Labor Day — that mocking reminder that this nation once honored workers — is upon us again, posing the nagging question of why the economy ceased to reward work. Was globalization the culprit? Technological change? Anyone seeking a more fundamental answer should pick up the September issue of the Harvard Business Review and check out William Lazonick’s seminal essay on U.S. corporations, "Profits Without Prosperity."
The short answer is that corporations are paying out almost all their profits to shareholders. Lazonick's research shows that this wasn't always the case. From the end of the Second World War through the 1970s, big companies reinvested the lion's share of their profits to hire more workers, raise wages, research new technologies, and generally grow their businesses--with positive effects for the larger economy. These days, large corporations spend most of their profits paying returns to shareholders and buying back their own stock. Companies started buying back a lot more of their own stock after restrictions on the practice were lifted during the Reagan Era. CEOs who are paid in stock options have a vested interest in buy-backs because they increase the value of the company's stock.
These days, 91% of corporate profits of S&P 500 companies go to shareholders, leaving just 9% for pay raises, R&D, or any other purpose.
Corporations are systematically redistributing wealth from workers to investors, and if we don't implement the reforms to curb this trend, the problem is only going to get worse.
Law professor Erwin Chemerinsky explains how the Supreme Court made it virtually impossible to reign in police officers who use excessive force against citizens.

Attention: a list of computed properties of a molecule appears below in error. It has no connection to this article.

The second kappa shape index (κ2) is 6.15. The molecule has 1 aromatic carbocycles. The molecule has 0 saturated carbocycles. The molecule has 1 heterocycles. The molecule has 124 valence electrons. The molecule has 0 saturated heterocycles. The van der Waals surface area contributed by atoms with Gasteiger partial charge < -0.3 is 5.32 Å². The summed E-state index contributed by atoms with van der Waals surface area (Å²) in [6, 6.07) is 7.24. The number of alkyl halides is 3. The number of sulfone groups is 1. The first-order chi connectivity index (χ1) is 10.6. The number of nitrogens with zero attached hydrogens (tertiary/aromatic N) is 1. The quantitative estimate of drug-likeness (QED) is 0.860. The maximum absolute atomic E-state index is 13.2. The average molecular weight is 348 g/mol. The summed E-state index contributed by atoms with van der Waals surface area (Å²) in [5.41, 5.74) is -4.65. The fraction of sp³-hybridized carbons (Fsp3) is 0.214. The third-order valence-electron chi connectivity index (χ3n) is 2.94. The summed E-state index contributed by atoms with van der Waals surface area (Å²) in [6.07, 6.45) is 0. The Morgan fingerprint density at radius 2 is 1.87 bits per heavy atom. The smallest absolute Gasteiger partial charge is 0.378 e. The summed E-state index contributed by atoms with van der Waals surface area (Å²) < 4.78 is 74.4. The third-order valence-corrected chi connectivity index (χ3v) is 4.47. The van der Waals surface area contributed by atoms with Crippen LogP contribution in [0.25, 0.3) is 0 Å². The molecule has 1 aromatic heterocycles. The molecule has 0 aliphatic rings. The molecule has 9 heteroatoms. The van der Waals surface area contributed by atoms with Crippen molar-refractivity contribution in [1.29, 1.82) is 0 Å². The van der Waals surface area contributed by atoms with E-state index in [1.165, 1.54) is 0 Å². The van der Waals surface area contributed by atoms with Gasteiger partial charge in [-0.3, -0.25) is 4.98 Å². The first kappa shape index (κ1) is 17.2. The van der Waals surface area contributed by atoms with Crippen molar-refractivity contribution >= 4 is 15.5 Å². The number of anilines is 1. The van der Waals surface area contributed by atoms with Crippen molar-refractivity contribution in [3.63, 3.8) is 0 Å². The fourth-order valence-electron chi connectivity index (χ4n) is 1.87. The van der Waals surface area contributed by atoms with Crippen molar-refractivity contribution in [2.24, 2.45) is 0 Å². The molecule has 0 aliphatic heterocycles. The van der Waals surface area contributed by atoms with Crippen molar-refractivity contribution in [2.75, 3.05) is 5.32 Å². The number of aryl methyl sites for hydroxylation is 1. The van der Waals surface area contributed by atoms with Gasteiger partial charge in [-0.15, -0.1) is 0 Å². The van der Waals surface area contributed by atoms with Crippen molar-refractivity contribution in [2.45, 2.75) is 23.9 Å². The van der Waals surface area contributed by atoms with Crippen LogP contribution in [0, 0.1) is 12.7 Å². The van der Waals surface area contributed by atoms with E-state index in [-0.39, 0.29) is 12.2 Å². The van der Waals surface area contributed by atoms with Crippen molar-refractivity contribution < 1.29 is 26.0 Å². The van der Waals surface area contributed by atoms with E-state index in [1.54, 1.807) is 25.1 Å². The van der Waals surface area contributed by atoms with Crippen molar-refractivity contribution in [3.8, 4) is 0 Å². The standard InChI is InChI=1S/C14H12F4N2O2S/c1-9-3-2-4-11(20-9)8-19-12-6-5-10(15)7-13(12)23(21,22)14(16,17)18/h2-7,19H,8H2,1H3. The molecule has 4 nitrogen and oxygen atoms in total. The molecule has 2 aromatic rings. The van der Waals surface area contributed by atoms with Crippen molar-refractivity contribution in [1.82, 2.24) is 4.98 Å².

[Photo credit: Dan Backman, Creative Commons.]
Reminder: Seats are still available for our upcoming panel discussion on the struggles of Bangladeshi and Cambodian garment workers, but space is limited. RSVP to alex(at)hillmanfoundation(dot)org
Join us on Thursday, Sept 11 at 6pm at SEIU 32BJ (25 W. 18th St, Manhattan) for a public forum on sweat shop labor, global supply chains, and what we can do to improve the lives of garment workers in Bangladesh and Cambodia.
The panel will feature New York State Comptroller Thomas DiNapoli, Bangladeshi labor leader Kalpona Akter, SEIU global strategies director Jeff Hermanson, and Judy Gearhart of the International Labor Rights Forum (ILRF). Anna Burger, former SEIU Secretary Treasurer, will moderate the panel.
This event is sponsored by the Sidney Hillman Foundation, Balcony NY, and the ILRF.
[Photo credit: SETCa BBTK, Creative Commons.]